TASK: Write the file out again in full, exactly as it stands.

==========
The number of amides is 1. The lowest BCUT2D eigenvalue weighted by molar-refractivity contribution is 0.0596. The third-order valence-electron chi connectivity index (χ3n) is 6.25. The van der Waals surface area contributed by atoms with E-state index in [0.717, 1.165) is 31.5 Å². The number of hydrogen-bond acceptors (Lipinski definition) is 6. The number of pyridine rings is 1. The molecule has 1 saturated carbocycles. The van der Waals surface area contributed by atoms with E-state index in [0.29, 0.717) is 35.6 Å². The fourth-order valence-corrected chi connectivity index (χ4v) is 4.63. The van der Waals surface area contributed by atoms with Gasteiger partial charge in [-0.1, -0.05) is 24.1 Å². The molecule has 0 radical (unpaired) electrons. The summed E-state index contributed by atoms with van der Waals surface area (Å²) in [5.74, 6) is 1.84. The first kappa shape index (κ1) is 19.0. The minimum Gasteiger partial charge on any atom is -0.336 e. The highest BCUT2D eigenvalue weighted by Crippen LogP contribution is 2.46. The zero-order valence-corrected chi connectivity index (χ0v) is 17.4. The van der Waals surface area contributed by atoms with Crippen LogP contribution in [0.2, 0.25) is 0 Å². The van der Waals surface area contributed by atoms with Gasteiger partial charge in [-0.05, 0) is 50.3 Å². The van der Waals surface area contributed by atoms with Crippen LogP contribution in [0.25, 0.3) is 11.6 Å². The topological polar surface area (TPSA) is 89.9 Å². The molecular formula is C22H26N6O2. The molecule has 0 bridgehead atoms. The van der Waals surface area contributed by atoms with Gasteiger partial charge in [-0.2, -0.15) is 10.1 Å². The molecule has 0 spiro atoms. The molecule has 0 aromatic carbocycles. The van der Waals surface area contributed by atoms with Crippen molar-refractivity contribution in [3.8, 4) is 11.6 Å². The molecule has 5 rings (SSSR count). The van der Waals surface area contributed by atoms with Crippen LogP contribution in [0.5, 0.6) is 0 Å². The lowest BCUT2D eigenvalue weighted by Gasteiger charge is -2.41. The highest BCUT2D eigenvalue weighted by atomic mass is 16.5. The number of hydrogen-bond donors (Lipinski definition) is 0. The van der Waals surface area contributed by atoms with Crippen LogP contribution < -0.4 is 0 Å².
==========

The number of amides is 1. The lowest BCUT2D eigenvalue weighted by molar-refractivity contribution is 0.0596. The third-order valence-electron chi connectivity index (χ3n) is 6.25. The van der Waals surface area contributed by atoms with E-state index in [0.717, 1.165) is 31.5 Å². The number of hydrogen-bond acceptors (Lipinski definition) is 6. The number of pyridine rings is 1. The molecule has 1 saturated carbocycles. The van der Waals surface area contributed by atoms with E-state index in [0.29, 0.717) is 35.6 Å². The fourth-order valence-corrected chi connectivity index (χ4v) is 4.63. The van der Waals surface area contributed by atoms with Gasteiger partial charge in [-0.1, -0.05) is 24.1 Å². The molecule has 0 radical (unpaired) electrons. The summed E-state index contributed by atoms with van der Waals surface area (Å²) in [5.74, 6) is 1.84. The first kappa shape index (κ1) is 19.0. The minimum Gasteiger partial charge on any atom is -0.336 e. The highest BCUT2D eigenvalue weighted by Crippen LogP contribution is 2.46. The zero-order valence-corrected chi connectivity index (χ0v) is 17.4. The van der Waals surface area contributed by atoms with Crippen LogP contribution in [0.2, 0.25) is 0 Å². The van der Waals surface area contributed by atoms with Gasteiger partial charge in [-0.05, 0) is 50.3 Å². The van der Waals surface area contributed by atoms with Crippen LogP contribution in [0.25, 0.3) is 11.6 Å². The topological polar surface area (TPSA) is 89.9 Å². The molecular formula is C22H26N6O2. The molecule has 0 bridgehead atoms. The van der Waals surface area contributed by atoms with Gasteiger partial charge in [-0.2, -0.15) is 10.1 Å². The molecule has 0 spiro atoms. The molecule has 0 aromatic carbocycles. The van der Waals surface area contributed by atoms with Crippen molar-refractivity contribution in [3.8, 4) is 11.6 Å². The molecule has 5 rings (SSSR count). The van der Waals surface area contributed by atoms with Crippen LogP contribution in [0.5, 0.6) is 0 Å². The lowest BCUT2D eigenvalue weighted by Gasteiger charge is -2.41. The highest BCUT2D eigenvalue weighted by atomic mass is 16.5. The number of hydrogen-bond donors (Lipinski definition) is 0. The van der Waals surface area contributed by atoms with Crippen LogP contribution < -0.4 is 0 Å².